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This classic of biochemistry offered the first detailed exposition of the theory that living tissue was preceded upon Earth by a long and gradual evolution of nitrogen and carbon compounds. "Easily the most scholarly authority on the question...it will be a landmark for discussion for a long time to come." — New York Times.
The general topic of this volume concerns the origin, evolution, distribution, and destiny of life in the Universe. Firstly, it discusses the transition from inert matter to cellular life and its evolution to fully developed intelligent beings, and also the possibility of life occurring elsewhere, particularly in other environments in our own and other solar systems. Secondly, the book explores the role that space missions may play in obtaining further insight into the question of the origin of life. Reviews are included of the research for microorganisms in the solar system and the well-established project for the search for extraterrestrial intelligence. The present work is much broader in its scope than in previous conferences: over one hundred leading scientists have reviewed the entire range of subjects dealt with in these sixty-nine papers. Audience: This book is aimed at advanced students, as well as researchers, in the many areas of basic, earth, and life sciences that contribute to the study of the first steps in the origin of life.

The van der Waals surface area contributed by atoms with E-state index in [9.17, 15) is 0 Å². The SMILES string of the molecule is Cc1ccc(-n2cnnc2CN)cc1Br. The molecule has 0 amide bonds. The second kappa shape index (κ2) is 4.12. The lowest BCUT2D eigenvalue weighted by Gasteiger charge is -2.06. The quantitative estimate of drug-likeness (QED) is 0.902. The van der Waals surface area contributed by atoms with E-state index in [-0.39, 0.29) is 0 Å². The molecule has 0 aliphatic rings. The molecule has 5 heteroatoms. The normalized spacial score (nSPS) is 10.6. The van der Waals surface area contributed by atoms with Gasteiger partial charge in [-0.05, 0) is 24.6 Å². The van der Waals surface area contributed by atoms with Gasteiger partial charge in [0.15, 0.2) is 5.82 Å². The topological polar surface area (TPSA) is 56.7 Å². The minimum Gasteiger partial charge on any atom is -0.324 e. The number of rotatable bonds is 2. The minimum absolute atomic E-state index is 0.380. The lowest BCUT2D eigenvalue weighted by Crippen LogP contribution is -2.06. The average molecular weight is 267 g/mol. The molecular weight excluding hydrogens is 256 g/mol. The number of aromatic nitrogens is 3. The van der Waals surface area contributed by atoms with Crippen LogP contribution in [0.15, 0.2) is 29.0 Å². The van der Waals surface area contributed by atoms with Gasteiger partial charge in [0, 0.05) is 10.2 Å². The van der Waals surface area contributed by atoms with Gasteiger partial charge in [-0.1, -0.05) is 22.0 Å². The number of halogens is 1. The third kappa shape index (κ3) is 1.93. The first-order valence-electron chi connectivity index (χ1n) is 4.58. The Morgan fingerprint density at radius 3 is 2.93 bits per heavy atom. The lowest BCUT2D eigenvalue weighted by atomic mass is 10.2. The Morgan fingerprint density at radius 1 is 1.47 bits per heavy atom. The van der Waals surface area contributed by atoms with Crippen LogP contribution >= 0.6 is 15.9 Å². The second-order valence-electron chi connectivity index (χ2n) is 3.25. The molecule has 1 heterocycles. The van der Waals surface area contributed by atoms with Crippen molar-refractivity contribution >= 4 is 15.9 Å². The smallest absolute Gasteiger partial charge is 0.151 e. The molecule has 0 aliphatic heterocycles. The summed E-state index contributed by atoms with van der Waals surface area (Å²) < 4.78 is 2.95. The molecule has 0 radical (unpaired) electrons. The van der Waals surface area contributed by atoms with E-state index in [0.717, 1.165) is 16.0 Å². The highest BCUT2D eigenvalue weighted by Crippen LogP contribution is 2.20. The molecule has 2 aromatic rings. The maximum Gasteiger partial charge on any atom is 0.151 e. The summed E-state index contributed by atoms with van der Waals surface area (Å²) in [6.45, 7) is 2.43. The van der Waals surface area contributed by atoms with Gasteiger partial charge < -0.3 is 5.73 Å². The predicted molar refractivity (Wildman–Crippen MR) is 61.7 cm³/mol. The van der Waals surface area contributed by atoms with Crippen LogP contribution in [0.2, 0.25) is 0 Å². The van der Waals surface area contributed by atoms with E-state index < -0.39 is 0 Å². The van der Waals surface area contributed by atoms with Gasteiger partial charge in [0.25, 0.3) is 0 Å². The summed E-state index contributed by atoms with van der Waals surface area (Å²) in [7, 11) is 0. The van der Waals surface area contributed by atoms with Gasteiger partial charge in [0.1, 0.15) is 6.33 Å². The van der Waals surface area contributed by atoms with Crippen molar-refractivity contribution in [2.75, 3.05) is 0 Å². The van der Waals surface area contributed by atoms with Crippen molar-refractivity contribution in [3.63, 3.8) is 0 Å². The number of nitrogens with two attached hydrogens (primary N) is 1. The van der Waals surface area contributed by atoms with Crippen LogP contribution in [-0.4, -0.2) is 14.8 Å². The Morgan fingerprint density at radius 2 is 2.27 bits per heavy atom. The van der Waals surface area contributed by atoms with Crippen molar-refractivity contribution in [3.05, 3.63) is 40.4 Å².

Divided into two parts, the first four chapters of Comets and their Origin refer to comets and their formation in general, describing cometary missions, comet remote observations, astrochemistry, artificial comets, and the chirality phenomenon. The second part covers the cometary ROSETTA mission, its launch, journey, scientific objectives, and instrumentations, as well as the landing scenario on a cometary nucleus. Along the way, the author presents general questions concerning the origin of terrestrial water and the molecular beginnings of life on Earth, as well as how the instruments used on a space mission like ROSETTA can help answer them. The text concludes with a chapter on what scientists expect from the ROSETTA mission and how its data will influence our life on Earth. As a result, the author elucidates highly topical and fascinating knowledge to scientists and students of various scientific backgrounds, allowing them to work with ROSETTA's data.